A lovely book and well worth a read.

Book Corner – October 2019 (1)

One by one they disappeared – Moray Dalton

Moray Dalton was the pen name of Katherine Dalton Renoir, the English born daughter of Anglo-Canadian parents. She wrote twenty-nine crime novels, fifteen of which, including this, featuring her principal detective, Inspector Collier of the Yard. It is fair to say that, although relatively successful in her time, Dalton has fallen out of favour. In an attempt to resuscitate her reputation, the enterprising Dean Street Press earlier this year reissued five of her works, of which this, published in 1929, is the earliest.

In truth, it has not aged well and is rather dated but if you are willing to look beyond that, you will find an engaging tale, stylishly written with a healthy dash of humour and the obligatory pinch of love interest. Her characters are well drawn and believable and Collier, whilst a pro to his finger bones, is likeable and has a heart. The plot is sufficiently interesting to keep the reader engaged and compared with other novels from the so-called Golden Age of detective fiction, this book tries not to bedazzle the reader with the brilliance of the detective in unravelling the mystery from a motley collection of clues. That said, I had worked out who had done it midway through the book, even though Collier steadfastly chose to follow the wrong route.

In essence, it is a tale of what happens when a kindly man is taken to the cleaners by those with baser instincts. A rich and rather pampered American from New York, Elbert J Packenham, together with his black cat, Jehosaphat, who plays a prominent part in the story’s denouement, is one of nine survivors of the sinking of a liner, the Coptic. Packenham, in a bad way, is put into a lifeboat and cared for by the other eight survivors. As a mark of his eternal gratitude for his escape, Packenham hosts annually a dinner for all those who survived the Coptic.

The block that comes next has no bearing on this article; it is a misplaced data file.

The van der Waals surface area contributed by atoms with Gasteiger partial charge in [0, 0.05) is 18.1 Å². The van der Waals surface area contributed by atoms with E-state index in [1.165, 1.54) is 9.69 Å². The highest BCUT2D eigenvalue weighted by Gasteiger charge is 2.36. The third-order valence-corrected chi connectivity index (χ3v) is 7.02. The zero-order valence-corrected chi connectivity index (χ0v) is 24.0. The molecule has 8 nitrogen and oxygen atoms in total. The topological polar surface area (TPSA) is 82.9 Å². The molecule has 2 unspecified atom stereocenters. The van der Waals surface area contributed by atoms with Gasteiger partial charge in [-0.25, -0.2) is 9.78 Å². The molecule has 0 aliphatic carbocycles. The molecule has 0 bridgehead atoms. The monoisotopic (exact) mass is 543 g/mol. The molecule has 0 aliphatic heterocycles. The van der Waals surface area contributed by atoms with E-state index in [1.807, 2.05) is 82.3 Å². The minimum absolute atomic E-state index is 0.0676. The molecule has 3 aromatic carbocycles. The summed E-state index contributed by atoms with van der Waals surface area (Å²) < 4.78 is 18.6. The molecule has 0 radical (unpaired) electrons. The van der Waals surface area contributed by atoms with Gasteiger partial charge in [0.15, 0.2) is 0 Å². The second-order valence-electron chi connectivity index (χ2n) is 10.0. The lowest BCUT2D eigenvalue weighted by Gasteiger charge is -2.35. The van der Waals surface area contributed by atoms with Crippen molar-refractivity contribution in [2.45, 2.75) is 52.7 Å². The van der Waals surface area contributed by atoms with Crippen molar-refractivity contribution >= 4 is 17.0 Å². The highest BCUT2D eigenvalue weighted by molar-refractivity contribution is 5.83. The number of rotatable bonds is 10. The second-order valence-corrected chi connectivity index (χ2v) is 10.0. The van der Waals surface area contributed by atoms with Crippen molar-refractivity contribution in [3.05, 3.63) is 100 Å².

But he does more. He marks the occasion of the annual dinner by buying an expensive gift for each of the attendees. Packenham, having no one to leave his fortune to as his nephew has recently died, announces that he has left his fortune to the eight survivors. The will, though, is effectively a tontine (https://wp.me/p2EWYd-2Pf) in that only those who are alive upon Packenham’s death will get a share of the money. The problem with tontines is that they give ample opportunity for those of a greedy disposition to eliminate those who would otherwise profit from the arrangement and, thus, increase their share of the money.

And one by one, in seemingly random accidents, the beneficiaries of the tontine will die. Collier suspects darker forces at work. When Packenham himself disappears and the culprits set a trap for the inspector which leads to a colleague being seriously injured, he knows he is on to something. Deploying his expertise and Jehosaphat playing the role of deus ex machina, he gets to the bottom of the dastardly scheme.

As often is the way with these stories, you have to suspend belief. If you can do that you will meet some wonderful characters including an Italian nobleman, Count Olivieri, down on his luck and a bohemian English artist, Edgar Mallory. A great read.